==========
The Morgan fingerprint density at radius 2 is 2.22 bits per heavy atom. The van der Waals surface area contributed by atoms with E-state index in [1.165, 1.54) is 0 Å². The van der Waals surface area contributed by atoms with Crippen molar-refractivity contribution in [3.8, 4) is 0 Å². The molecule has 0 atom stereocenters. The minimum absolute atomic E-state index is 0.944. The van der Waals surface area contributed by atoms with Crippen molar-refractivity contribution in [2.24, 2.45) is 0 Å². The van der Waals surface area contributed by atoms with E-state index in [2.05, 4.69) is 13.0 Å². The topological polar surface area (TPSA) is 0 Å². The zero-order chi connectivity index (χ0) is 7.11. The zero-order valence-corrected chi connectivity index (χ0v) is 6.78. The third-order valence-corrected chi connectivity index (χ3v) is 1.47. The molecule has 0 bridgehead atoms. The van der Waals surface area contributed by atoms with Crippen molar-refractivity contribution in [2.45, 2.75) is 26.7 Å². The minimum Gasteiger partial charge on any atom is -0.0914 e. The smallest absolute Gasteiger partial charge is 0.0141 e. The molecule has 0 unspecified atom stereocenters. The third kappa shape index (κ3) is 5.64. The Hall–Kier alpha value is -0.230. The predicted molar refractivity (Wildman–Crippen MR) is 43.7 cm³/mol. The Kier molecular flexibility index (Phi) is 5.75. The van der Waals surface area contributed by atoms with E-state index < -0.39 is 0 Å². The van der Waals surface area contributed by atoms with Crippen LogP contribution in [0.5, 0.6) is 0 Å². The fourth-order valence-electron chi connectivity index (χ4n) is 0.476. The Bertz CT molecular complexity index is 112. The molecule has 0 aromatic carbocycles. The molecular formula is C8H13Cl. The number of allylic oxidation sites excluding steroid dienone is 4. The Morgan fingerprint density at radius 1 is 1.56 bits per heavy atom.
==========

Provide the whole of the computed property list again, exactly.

The Morgan fingerprint density at radius 2 is 2.22 bits per heavy atom. The van der Waals surface area contributed by atoms with E-state index in [1.165, 1.54) is 0 Å². The van der Waals surface area contributed by atoms with Crippen molar-refractivity contribution in [3.8, 4) is 0 Å². The molecule has 0 atom stereocenters. The minimum absolute atomic E-state index is 0.944. The van der Waals surface area contributed by atoms with Crippen molar-refractivity contribution in [2.24, 2.45) is 0 Å². The van der Waals surface area contributed by atoms with E-state index in [2.05, 4.69) is 13.0 Å². The topological polar surface area (TPSA) is 0 Å². The zero-order chi connectivity index (χ0) is 7.11. The zero-order valence-corrected chi connectivity index (χ0v) is 6.78. The third-order valence-corrected chi connectivity index (χ3v) is 1.47. The molecule has 0 bridgehead atoms. The van der Waals surface area contributed by atoms with Crippen molar-refractivity contribution in [2.45, 2.75) is 26.7 Å². The minimum Gasteiger partial charge on any atom is -0.0914 e. The smallest absolute Gasteiger partial charge is 0.0141 e. The molecule has 0 unspecified atom stereocenters. The third kappa shape index (κ3) is 5.64. The Hall–Kier alpha value is -0.230. The predicted molar refractivity (Wildman–Crippen MR) is 43.7 cm³/mol. The Kier molecular flexibility index (Phi) is 5.75. The van der Waals surface area contributed by atoms with E-state index < -0.39 is 0 Å². The van der Waals surface area contributed by atoms with Crippen LogP contribution in [0.5, 0.6) is 0 Å². The fourth-order valence-electron chi connectivity index (χ4n) is 0.476. The Bertz CT molecular complexity index is 112. The molecule has 0 aromatic carbocycles. The molecular formula is C8H13Cl. The number of allylic oxidation sites excluding steroid dienone is 4. The Morgan fingerprint density at radius 1 is 1.56 bits per heavy atom.